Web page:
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While other states have voted yes, the outcome here could be a game changer. CNN’s Sara Sidner reports. “,”descriptionText”:”On Election Day in California, a proposition to legalize the use of recreational marijuana in the state is on the ballot. While other states have voted yes, the outcome here could be a game changer. CNN’s Sara Sidner reports. “},{“title”:”Weed pumpkin pie, it exists. Happy Thanksgiving. “,”duration”:”01:10″,”sourceName”:”CNN”,”sourceLink”:””,”videoCMSUrl”:”/video/data/3.0/video/politics/2014/11/25/weed-pumpkin-pie.cnn/index.xml”,”videoId”:”politics/2014/11/25/weed-pumpkin-pie.cnn”,”videoImage”:”//i2.cdn.cnn.com/cnnnext/dam/assets/141125151701-pumpkin-pie-thumb-story-top.jpg”,”videoUrl”:”/videos/politics/2014/11/25/weed-pumpkin-pie.cnn/video/playlists/legalized-marijuana/”,”description”:”We went out to Sweet Grass Kitchen in Colorado to learn how they make their signature holiday treat, cannabis infused pumpkin pie. “,”descriptionText”:”We went out to Sweet Grass Kitchen in Colorado to learn how they make their signature holiday treat, cannabis infused pumpkin pie. “},{“title”:”What’s worse — pot or booze?”,”duration”:”00:58″,”sourceName”:”CNNMoney”,”sourceLink”:”http://money.cnn.com”,”videoCMSUrl”:”/video/data/3.0/video/tv/2015/04/16/compare-marijuana-and-alcohol.cnnmoney/index.xml”,”videoId”:”tv/2015/04/16/compare-marijuana-and-alcohol.cnnmoney”,”videoImage”:”//i2.cdn.cnn.com/cnnnext/dam/assets/150416162316-compare-marijuana-and-alcohol-00002510-large-169.jpg”,”videoUrl”:”/videos/tv/2015/04/16/compare-marijuana-and-alcohol.cnnmoney/video/playlists/legalized-marijuana/”,”description”:”The Federal Government considers marijuana a schedule 1 narcotic, which means it has a higher potential for abuse. Just how bad is it?”,”descriptionText”:”The Federal Government considers marijuana a schedule 1 narcotic, which means it has a higher potential for abuse. Just how bad is it?”},{“title”:”Your brain on weed”,”duration”:”01:39″,”sourceName”:”CNN”,”sourceLink”:””,”videoCMSUrl”:”/video/data/3.0/video/health/2014/03/10/orig-brain-on-weed-sanjay-jr-jt.cnn/index.xml”,”videoId”:”health/2014/03/10/orig-brain-on-weed-sanjay-jr-jt.cnn”,”videoImage”:”//i2.cdn.cnn.com/cnnnext/dam/assets/140310200119-orig-jr-brain-on-weed-story-top.jpg”,”videoUrl”:”/videos/health/2014/03/10/orig-brain-on-weed-sanjay-jr-jt.cnn/video/playlists/legalized-marijuana/”,”description”:”Dr. Sanjay Gupta explains how marijuana affects the brain and how pot can be used to treat certain conditions.”,”descriptionText”:”Dr. Sanjay Gupta explains how marijuana affects the brain and how pot can be used to treat certain conditions.”},{“title”:”Former pop star could become pot kingpin”,”duration”:”00:48″,”sourceName”:”CNN”,”sourceLink”:”http://www.cnn.com”,”videoCMSUrl”:”/video/data/3.0/video/us/2015/11/03/nick-lachey-ohio-marijuana-vote-nr.cnn/index.xml”,”videoId”:”us/2015/11/03/nick-lachey-ohio-marijuana-vote-nr.cnn”,”videoImage”:”//i2.cdn.cnn.com/cnnnext/dam/assets/140716095324-nick-lachey-vanessa-january-2014-story-top.jpg”,”videoUrl”:”/videos/us/2015/11/03/nick-lachey-ohio-marijuana-vote-nr.cnn/video/playlists/legalized-marijuana/”,”description”:”Former pop star Nick Lachey could be the next weed kingpin of Ohio if the state passes a law legalizing medical and recreational marijuana.”,”descriptionText”:”Former pop star Nick Lachey could be the next weed kingpin of Ohio if the state passes a law legalizing medical and recreational marijuana.”},{“title”:”New products unveiled at Cannabis Cup “,”duration”:”01:58″,”sourceName”:”CNN”,”sourceLink”:”http://www.cnn.com/shows/newsroom”,”videoCMSUrl”:”/video/data/3.0/video/us/2015/04/20/nr-live-cabrera-4-20-holiday-cannabis-cup.cnn/index.xml”,”videoId”:”us/2015/04/20/nr-live-cabrera-4-20-holiday-cannabis-cup.cnn”,”videoImage”:”//i2.cdn.cnn.com/cnnnext/dam/assets/150420154552-nr-live-cabrera-4-20-holiday-cannabis-cup-00011804-large-169.jpg”,”videoUrl”:”/videos/us/2015/04/20/nr-live-cabrera-4-20-holiday-cannabis-cup.cnn/video/playlists/legalized-marijuana/”,”description”:”CNN’s u003ca href=”http://www.cnn.com/profiles/ana-cabrera-profile”>Ana Cabrerau003c/a> is in Colorado reporting on the Cannabis Cup during 4/20, the unofficial holiday for pot smokers. “,”descriptionText”:”CNN’s u003ca href=”http://www.cnn.com/profiles/ana-cabrera-profile”>Ana Cabrerau003c/a> is in Colorado reporting on the Cannabis Cup during 4/20, the unofficial holiday for pot smokers. “},{“title”:”Being Moody: Growing pot next door to Congress “,”duration”:”02:12″,”sourceName”:”CNN”,”sourceLink”:””,”videoCMSUrl”:”/video/data/3.0/video/politics/2015/04/20/being-moody-marijuana-dc-ar-orig-wx.cnn/index.xml”,”videoId”:”politics/2015/04/20/being-moody-marijuana-dc-ar-orig-wx.cnn”,”videoImage”:”//i2.cdn.cnn.com/cnnnext/dam/assets/150419225717-being-moody-marijuana-dc-ar-orig-wx-00004116-large-169.jpg”,”videoUrl”:”/videos/politics/2015/04/20/being-moody-marijuana-dc-ar-orig-wx.cnn/video/playlists/legalized-marijuana/”,”description”:”Marijuana has been legal within the District of Columbia for nearly two months now despite threats from Congress. “,”descriptionText”:”Marijuana has been legal within the District of Columbia for nearly two months now despite threats from Congress. “},{“title”:”New app is like Facebook for pot lovers”,”duration”:”02:39″,”sourceName”:”CNN”,”sourceLink”:”http://www.cnn.com/shows/erin-burnett-out-front”,”videoCMSUrl”:”/video/data/3.0/video/us/2015/04/17/erin-pkg-cabrera-marijuana-social-media-app.cnn/index.xml”,”videoId”:”us/2015/04/17/erin-pkg-cabrera-marijuana-social-media-app.cnn”,”videoImage”:”//i2.cdn.cnn.com/cnnnext/dam/assets/150417201256-erin-pkg-cabrera-marijuana-social-media-app-00023322-large-169.jpg”,”videoUrl”:”/videos/us/2015/04/17/erin-pkg-cabrera-marijuana-social-media-app.cnn/video/playlists/legalized-marijuana/”,”description”:”MassRoots is the latest app that’s similar to Facebook or Instagram but specially caters to people who love weed. u003ca href=”http://www.cnn.com/profiles/ana-cabrera-profile” target=”_blank”>CNN’s Ana Cabrerau003c/a> has more.”,”descriptionText”:”MassRoots is the latest app that’s similar to Facebook or Instagram but specially caters to people who love weed. u003ca href=”http://www.cnn.com/profiles/ana-cabrera-profile” target=”_blank”>CNN’s Ana Cabrerau003c/a> has more.”},{“title”:”Weed laws by state”,”duration”:”01:16″,”sourceName”:”CNN”,”sourceLink”:””,”videoCMSUrl”:”/video/data/3.0/video/us/2015/01/06/weed-laws-by-state-ts-orig-chris-boyette.cnn/index.xml”,”videoId”:”us/2015/01/06/weed-laws-by-state-ts-orig-chris-boyette.cnn”,”videoImage”:”//i2.cdn.cnn.com/cnnnext/dam/assets/140419123735-marijuana-jar-file-story-top.jpg”,”videoUrl”:”/videos/us/2015/01/06/weed-laws-by-state-ts-orig-chris-boyette.cnn/video/playlists/legalized-marijuana/”,”description”:”What happens if you’re caught with marijuana? It depends on where you are. CNN’s Chris Boyette breaks down pot laws and how they vary per state.”,”descriptionText”:”What happens if you’re caught with marijuana? It depends on where you are. 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Having 1 ounce or less of pot is now OK, but you can’t do it in public or if you’re under 21. u003ca href=”http://www.ktuu.com/” target=”_blank”>KTUU reports.u003c/a>”},{“title”:”Mapping out a legal marijuana empire”,”duration”:”01:11″,”sourceName”:”CNN”,”sourceLink”:””,”videoCMSUrl”:”/video/data/3.0/video/tv/2015/04/06/high-profits-plans.cnn/index.xml”,”videoId”:”tv/2015/04/06/high-profits-plans.cnn”,”videoImage”:”//i2.cdn.cnn.com/cnnnext/dam/assets/150407113439-high-profits-plans-00000614-large-169.jpg”,”videoUrl”:”/videos/tv/2015/04/06/high-profits-plans.cnn/video/playlists/legalized-marijuana/”,”description”:”Brian Rogers and Caitlin McGuire, owners of Breckenridge Cannabis Club and stars of CNN’s “u003ca href=”http://www.cnn.com/shows/high-profits/”>High Profitsu003c/a>,” talk about the “green rush” of legal marijuana. Series premieres Sunday, April 19 at 10 p.m. ET/PT.”,”descriptionText”:”Brian Rogers and Caitlin McGuire, owners of Breckenridge Cannabis Club and stars of CNN’s “u003ca href=”http://www.cnn.com/shows/high-profits/”>High Profitsu003c/a>,” talk about the “green rush” of legal marijuana. 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Just how bad is it?”,”descriptionText”:”The Federal Government considers marijuana a schedule 1 narcotic, which means it has a higher potential for abuse. Just how bad is it?”},{“title”:”Your brain on weed”,”duration”:”01:39″,”sourceName”:”CNN”,”sourceLink”:””,”videoCMSUrl”:”/video/data/3.0/video/health/2014/03/10/orig-brain-on-weed-sanjay-jr-jt.cnn/index.xml”,”videoId”:”health/2014/03/10/orig-brain-on-weed-sanjay-jr-jt.cnn”,”videoImage”:”//i2.cdn.cnn.com/cnnnext/dam/assets/140310200119-orig-jr-brain-on-weed-story-top.jpg”,”videoUrl”:”/videos/health/2014/03/10/orig-brain-on-weed-sanjay-jr-jt.cnn/video/playlists/legalized-marijuana/”,”description”:”Dr. Sanjay Gupta explains how marijuana affects the brain and how pot can be used to treat certain conditions.”,”descriptionText”:”Dr. Sanjay Gupta explains how marijuana affects the brain and how pot can be used to treat certain conditions.”},{“title”:”Former pop star could become pot kingpin”,”duration”:”00:48″,”sourceName”:”CNN”,”sourceLink”:”http://www.cnn.com”,”videoCMSUrl”:”/video/data/3.0/video/us/2015/11/03/nick-lachey-ohio-marijuana-vote-nr.cnn/index.xml”,”videoId”:”us/2015/11/03/nick-lachey-ohio-marijuana-vote-nr.cnn”,”videoImage”:”//i2.cdn.cnn.com/cnnnext/dam/assets/140716095324-nick-lachey-vanessa-january-2014-story-top.jpg”,”videoUrl”:”/videos/us/2015/11/03/nick-lachey-ohio-marijuana-vote-nr.cnn/video/playlists/legalized-marijuana/”,”description”:”Former pop star Nick Lachey could be the next weed kingpin of Ohio if the state passes a law legalizing medical and recreational marijuana.”,”descriptionText”:”Former pop star Nick Lachey could be the next weed kingpin of Ohio if the state passes a law legalizing medical and recreational marijuana.”},{“title”:”New products unveiled at Cannabis Cup “,”duration”:”01:58″,”sourceName”:”CNN”,”sourceLink”:”http://www.cnn.com/shows/newsroom”,”videoCMSUrl”:”/video/data/3.0/video/us/2015/04/20/nr-live-cabrera-4-20-holiday-cannabis-cup.cnn/index.xml”,”videoId”:”us/2015/04/20/nr-live-cabrera-4-20-holiday-cannabis-cup.cnn”,”videoImage”:”//i2.cdn.cnn.com/cnnnext/dam/assets/150420154552-nr-live-cabrera-4-20-holiday-cannabis-cup-00011804-large-169.jpg”,”videoUrl”:”/videos/us/2015/04/20/nr-live-cabrera-4-20-holiday-cannabis-cup.cnn/video/playlists/legalized-marijuana/”,”description”:”CNN’s u003ca href=”http://www.cnn.com/profiles/ana-cabrera-profile”>Ana Cabrerau003c/a> is in Colorado reporting on the Cannabis Cup during 4/20, the unofficial holiday for pot smokers. “,”descriptionText”:”CNN’s u003ca href=”http://www.cnn.com/profiles/ana-cabrera-profile”>Ana Cabrerau003c/a> is in Colorado reporting on the Cannabis Cup during 4/20, the unofficial holiday for pot smokers. “},{“title”:”Being Moody: Growing pot next door to Congress “,”duration”:”02:12″,”sourceName”:”CNN”,”sourceLink”:””,”videoCMSUrl”:”/video/data/3.0/video/politics/2015/04/20/being-moody-marijuana-dc-ar-orig-wx.cnn/index.xml”,”videoId”:”politics/2015/04/20/being-moody-marijuana-dc-ar-orig-wx.cnn”,”videoImage”:”//i2.cdn.cnn.com/cnnnext/dam/assets/150419225717-being-moody-marijuana-dc-ar-orig-wx-00004116-large-169.jpg”,”videoUrl”:”/videos/politics/2015/04/20/being-moody-marijuana-dc-ar-orig-wx.cnn/video/playlists/legalized-marijuana/”,”description”:”Marijuana has been legal within the District of Columbia for nearly two months now despite threats from Congress. “,”descriptionText”:”Marijuana has been legal within the District of Columbia for nearly two months now despite threats from Congress. “},{“title”:”New app is like Facebook for pot lovers”,”duration”:”02:39″,”sourceName”:”CNN”,”sourceLink”:”http://www.cnn.com/shows/erin-burnett-out-front”,”videoCMSUrl”:”/video/data/3.0/video/us/2015/04/17/erin-pkg-cabrera-marijuana-social-media-app.cnn/index.xml”,”videoId”:”us/2015/04/17/erin-pkg-cabrera-marijuana-social-media-app.cnn”,”videoImage”:”//i2.cdn.cnn.com/cnnnext/dam/assets/150417201256-erin-pkg-cabrera-marijuana-social-media-app-00023322-large-169.jpg”,”videoUrl”:”/videos/us/2015/04/17/erin-pkg-cabrera-marijuana-social-media-app.cnn/video/playlists/legalized-marijuana/”,”description”:”MassRoots is the latest app that’s similar to Facebook or Instagram but specially caters to people who love weed. u003ca href=”http://www.cnn.com/profiles/ana-cabrera-profile” target=”_blank”>CNN’s Ana Cabrerau003c/a> has more.”,”descriptionText”:”MassRoots is the latest app that’s similar to Facebook or Instagram but specially caters to people who love weed. u003ca href=”http://www.cnn.com/profiles/ana-cabrera-profile” target=”_blank”>CNN’s Ana Cabrerau003c/a> has more.”},{“title”:”Weed laws by state”,”duration”:”01:16″,”sourceName”:”CNN”,”sourceLink”:””,”videoCMSUrl”:”/video/data/3.0/video/us/2015/01/06/weed-laws-by-state-ts-orig-chris-boyette.cnn/index.xml”,”videoId”:”us/2015/01/06/weed-laws-by-state-ts-orig-chris-boyette.cnn”,”videoImage”:”//i2.cdn.cnn.com/cnnnext/dam/assets/140419123735-marijuana-jar-file-story-top.jpg”,”videoUrl”:”/videos/us/2015/01/06/weed-laws-by-state-ts-orig-chris-boyette.cnn/video/playlists/legalized-marijuana/”,”description”:”What happens if you’re caught with marijuana? 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CNN’s Chris Boyette breaks down pot laws and how they vary per state.”},{“title”:”Art class allows you to smoke pot and paint”,”duration”:”01:41″,”sourceName”:”CNN”,”sourceLink”:””,”videoCMSUrl”:”/video/data/3.0/video/us/2015/02/19/marijuana-art-class-puff-pass-paint-orig.cnn/index.xml”,”videoId”:”us/2015/02/19/marijuana-art-class-puff-pass-paint-orig.cnn”,”videoImage”:”//i2.cdn.cnn.com/cnnnext/dam/assets/150219105748-marijuana-art-class-puff-pass-paint-orig-00012409-large-169.jpg”,”videoUrl”:”/videos/us/2015/02/19/marijuana-art-class-puff-pass-paint-orig.cnn/video/playlists/legalized-marijuana/”,”description”:”Students in this cannabis-friendly art class paint and smoke marijuana with their fellow artists. “,”descriptionText”:”Students in this cannabis-friendly art class paint and smoke marijuana with their fellow artists. “},{“title”:”Alaska becomes 3rd state to legalize marijuana use”,”duration”:”02:20″,”sourceName”:”KTUU”,”sourceLink”:”http://www.ktuu.com/”,”videoCMSUrl”:”/video/data/3.0/video/us/2015/02/25/pkg-alaska-marijuana-legalization.ktuu/index.xml”,”videoId”:”us/2015/02/25/pkg-alaska-marijuana-legalization.ktuu”,”videoImage”:”//i2.cdn.cnn.com/cnnnext/dam/assets/150225011254-pkg-alaska-marijuana-legalization-00002415-large-169.jpg”,”videoUrl”:”/videos/us/2015/02/25/pkg-alaska-marijuana-legalization.ktuu/video/playlists/legalized-marijuana/”,”description”:”Alaska is the third state to legalize marijuana use. Having 1 ounce or less of pot is now OK, but you can’t do it in public or if you’re under 21. u003ca href=”http://www.ktuu.com/” target=”_blank”>KTUU reports.u003c/a>”,”descriptionText”:”Alaska is the third state to legalize marijuana use. Having 1 ounce or less of pot is now OK, but you can’t do it in public or if you’re under 21. u003ca href=”http://www.ktuu.com/” target=”_blank”>KTUU reports.u003c/a>”},{“title”:”Mapping out a legal marijuana empire”,”duration”:”01:11″,”sourceName”:”CNN”,”sourceLink”:””,”videoCMSUrl”:”/video/data/3.0/video/tv/2015/04/06/high-profits-plans.cnn/index.xml”,”videoId”:”tv/2015/04/06/high-profits-plans.cnn”,”videoImage”:”//i2.cdn.cnn.com/cnnnext/dam/assets/150407113439-high-profits-plans-00000614-large-169.jpg”,”videoUrl”:”/videos/tv/2015/04/06/high-profits-plans.cnn/video/playlists/legalized-marijuana/”,”description”:”Brian Rogers and Caitlin McGuire, owners of Breckenridge Cannabis Club and stars of CNN’s “u003ca href=”http://www.cnn.com/shows/high-profits/”>High Profitsu003c/a>,” talk about the “green rush” of legal marijuana. Series premieres Sunday, April 19 at 10 p.m. ET/PT.”,”descriptionText”:”Brian Rogers and Caitlin McGuire, owners of Breckenridge Cannabis Club and stars of CNN’s “u003ca href=”http://www.cnn.com/shows/high-profits/”>High Profitsu003c/a>,” talk about the “green rush” of legal marijuana. Series premieres Sunday, April 19 at 10 p.m. ET/PT.”},{“title”:”‘I never thought I’d be smoking weed in the hospital'”,”duration”:”05:24″,”sourceName”:”CNN”,”sourceLink”:””,”videoCMSUrl”:”/video/data/3.0/video/tv/2015/04/16/cnn-tonight-sanjay-gupta-weed-3-brooke-baldwin-marijuana.cnn/index.xml”,”videoId”:”tv/2015/04/16/cnn-tonight-sanjay-gupta-weed-3-brooke-baldwin-marijuana.cnn”,”videoImage”:”//i2.cdn.cnn.com/cnnnext/dam/assets/150413171707-cnn-weed-3-4-19-2015-00000921-large-169.jpg”,”videoUrl”:”/videos/tv/2015/04/16/cnn-tonight-sanjay-gupta-weed-3-brooke-baldwin-marijuana.cnn/video/playlists/legalized-marijuana/”,”description”:”Brooke Baldwin invites Dr. Sanjay Gupta to share a preview of his forthcoming special, ‘Weed 3: The Marijuana Revolution'”,”descriptionText”:”Brooke Baldwin invites Dr. Sanjay Gupta to share a preview of his forthcoming special, ‘Weed 3: The Marijuana Revolution'”},{“title”:”How to buy pot (legally)”,”duration”:”02:32″,”sourceName”:”CNN”,”sourceLink”:””,”videoCMSUrl”:”/video/data/3.0/video/us/2014/12/29/orig-how-to-buy-pot-cabrera.cnn/index.xml”,”videoId”:”us/2014/12/29/orig-how-to-buy-pot-cabrera.cnn”,”videoImage”:”//i2.cdn.cnn.com/cnnnext/dam/assets/141229123721-orig-how-to-buy-pot-cabrera-00010416-story-top.jpg”,”videoUrl”:”/videos/us/2014/12/29/orig-how-to-buy-pot-cabrera.cnn/video/playlists/legalized-marijuana/”,”description”:”Smokable, edible or topical? 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133% leap in children admitted to ER for marijuana, study finds – CNN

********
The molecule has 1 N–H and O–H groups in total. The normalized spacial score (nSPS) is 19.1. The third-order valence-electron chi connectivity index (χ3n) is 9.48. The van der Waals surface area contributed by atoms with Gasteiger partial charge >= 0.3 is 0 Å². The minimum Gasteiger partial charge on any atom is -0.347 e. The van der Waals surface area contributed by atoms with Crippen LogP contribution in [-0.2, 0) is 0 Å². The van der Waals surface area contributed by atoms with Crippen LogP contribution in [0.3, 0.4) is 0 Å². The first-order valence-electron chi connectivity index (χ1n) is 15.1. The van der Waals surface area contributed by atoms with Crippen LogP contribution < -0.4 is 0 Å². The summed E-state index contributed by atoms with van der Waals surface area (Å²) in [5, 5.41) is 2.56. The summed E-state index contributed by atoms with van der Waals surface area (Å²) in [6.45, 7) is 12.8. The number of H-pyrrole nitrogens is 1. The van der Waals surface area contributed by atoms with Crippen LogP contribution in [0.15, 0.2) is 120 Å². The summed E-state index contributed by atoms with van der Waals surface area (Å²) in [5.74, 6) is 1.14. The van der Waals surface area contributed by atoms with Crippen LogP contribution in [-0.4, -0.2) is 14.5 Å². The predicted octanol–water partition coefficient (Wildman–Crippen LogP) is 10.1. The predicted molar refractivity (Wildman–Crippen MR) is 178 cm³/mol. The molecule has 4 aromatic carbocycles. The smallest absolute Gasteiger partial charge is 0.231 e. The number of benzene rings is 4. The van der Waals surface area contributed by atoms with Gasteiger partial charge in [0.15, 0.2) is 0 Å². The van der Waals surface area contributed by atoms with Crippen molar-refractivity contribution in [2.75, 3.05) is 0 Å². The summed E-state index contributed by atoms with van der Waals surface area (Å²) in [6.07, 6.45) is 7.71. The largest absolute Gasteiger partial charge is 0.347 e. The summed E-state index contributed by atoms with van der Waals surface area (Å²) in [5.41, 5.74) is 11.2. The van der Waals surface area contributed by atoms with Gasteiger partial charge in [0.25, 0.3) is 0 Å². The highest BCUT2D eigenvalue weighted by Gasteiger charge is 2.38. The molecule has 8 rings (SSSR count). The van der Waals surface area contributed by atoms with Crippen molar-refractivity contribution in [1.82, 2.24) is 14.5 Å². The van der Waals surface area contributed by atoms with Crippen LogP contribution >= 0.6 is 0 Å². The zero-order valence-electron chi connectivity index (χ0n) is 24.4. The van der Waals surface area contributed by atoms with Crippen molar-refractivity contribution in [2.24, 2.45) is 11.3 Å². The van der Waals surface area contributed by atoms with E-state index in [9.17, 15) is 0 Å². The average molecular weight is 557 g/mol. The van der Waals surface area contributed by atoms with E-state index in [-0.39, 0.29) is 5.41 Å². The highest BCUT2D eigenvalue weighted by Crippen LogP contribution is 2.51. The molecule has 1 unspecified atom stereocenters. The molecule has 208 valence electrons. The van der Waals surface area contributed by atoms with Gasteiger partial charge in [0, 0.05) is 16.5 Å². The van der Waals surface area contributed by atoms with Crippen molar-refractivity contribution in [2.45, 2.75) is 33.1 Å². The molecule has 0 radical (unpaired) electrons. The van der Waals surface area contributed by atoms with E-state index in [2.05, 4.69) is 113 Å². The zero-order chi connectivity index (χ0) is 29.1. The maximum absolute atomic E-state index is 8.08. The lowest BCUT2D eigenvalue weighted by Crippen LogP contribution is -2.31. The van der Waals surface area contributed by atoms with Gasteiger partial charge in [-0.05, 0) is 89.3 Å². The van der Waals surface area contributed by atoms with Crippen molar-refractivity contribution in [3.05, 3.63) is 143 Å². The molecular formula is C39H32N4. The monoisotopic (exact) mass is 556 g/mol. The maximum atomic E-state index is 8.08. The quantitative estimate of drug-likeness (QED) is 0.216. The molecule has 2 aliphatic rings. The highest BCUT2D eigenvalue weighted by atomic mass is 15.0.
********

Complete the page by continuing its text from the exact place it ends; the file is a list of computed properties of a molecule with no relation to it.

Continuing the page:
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Hospital evacuated after reports of odor in emergency room – Atlanta Journal Constitution